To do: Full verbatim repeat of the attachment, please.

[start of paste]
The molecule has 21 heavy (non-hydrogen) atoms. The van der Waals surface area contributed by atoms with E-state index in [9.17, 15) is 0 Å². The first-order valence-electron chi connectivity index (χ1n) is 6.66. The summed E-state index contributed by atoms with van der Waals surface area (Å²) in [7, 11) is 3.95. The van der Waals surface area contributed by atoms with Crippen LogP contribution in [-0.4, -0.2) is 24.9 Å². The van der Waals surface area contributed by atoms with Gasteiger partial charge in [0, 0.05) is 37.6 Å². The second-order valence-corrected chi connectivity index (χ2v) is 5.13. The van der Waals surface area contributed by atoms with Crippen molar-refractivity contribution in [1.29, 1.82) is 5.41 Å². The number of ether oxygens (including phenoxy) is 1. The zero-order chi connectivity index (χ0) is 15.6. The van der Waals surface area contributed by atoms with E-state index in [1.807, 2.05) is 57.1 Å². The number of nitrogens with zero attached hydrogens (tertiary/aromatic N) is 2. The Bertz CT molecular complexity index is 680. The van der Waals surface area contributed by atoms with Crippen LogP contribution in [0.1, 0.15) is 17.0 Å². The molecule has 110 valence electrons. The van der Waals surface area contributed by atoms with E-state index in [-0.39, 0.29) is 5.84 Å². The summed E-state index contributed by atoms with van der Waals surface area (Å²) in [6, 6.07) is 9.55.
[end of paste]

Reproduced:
The molecule has 21 heavy (non-hydrogen) atoms. The van der Waals surface area contributed by atoms with E-state index in [9.17, 15) is 0 Å². The first-order valence-electron chi connectivity index (χ1n) is 6.66. The summed E-state index contributed by atoms with van der Waals surface area (Å²) in [7, 11) is 3.95. The van der Waals surface area contributed by atoms with Crippen LogP contribution in [-0.4, -0.2) is 24.9 Å². The van der Waals surface area contributed by atoms with Gasteiger partial charge in [0, 0.05) is 37.6 Å². The second-order valence-corrected chi connectivity index (χ2v) is 5.13. The van der Waals surface area contributed by atoms with Crippen molar-refractivity contribution in [1.29, 1.82) is 5.41 Å². The number of ether oxygens (including phenoxy) is 1. The zero-order chi connectivity index (χ0) is 15.6. The van der Waals surface area contributed by atoms with E-state index in [1.807, 2.05) is 57.1 Å². The number of nitrogens with zero attached hydrogens (tertiary/aromatic N) is 2. The Bertz CT molecular complexity index is 680. The van der Waals surface area contributed by atoms with Crippen LogP contribution in [0.1, 0.15) is 17.0 Å². The molecule has 110 valence electrons. The van der Waals surface area contributed by atoms with E-state index in [-0.39, 0.29) is 5.84 Å². The summed E-state index contributed by atoms with van der Waals surface area (Å²) in [6, 6.07) is 9.55.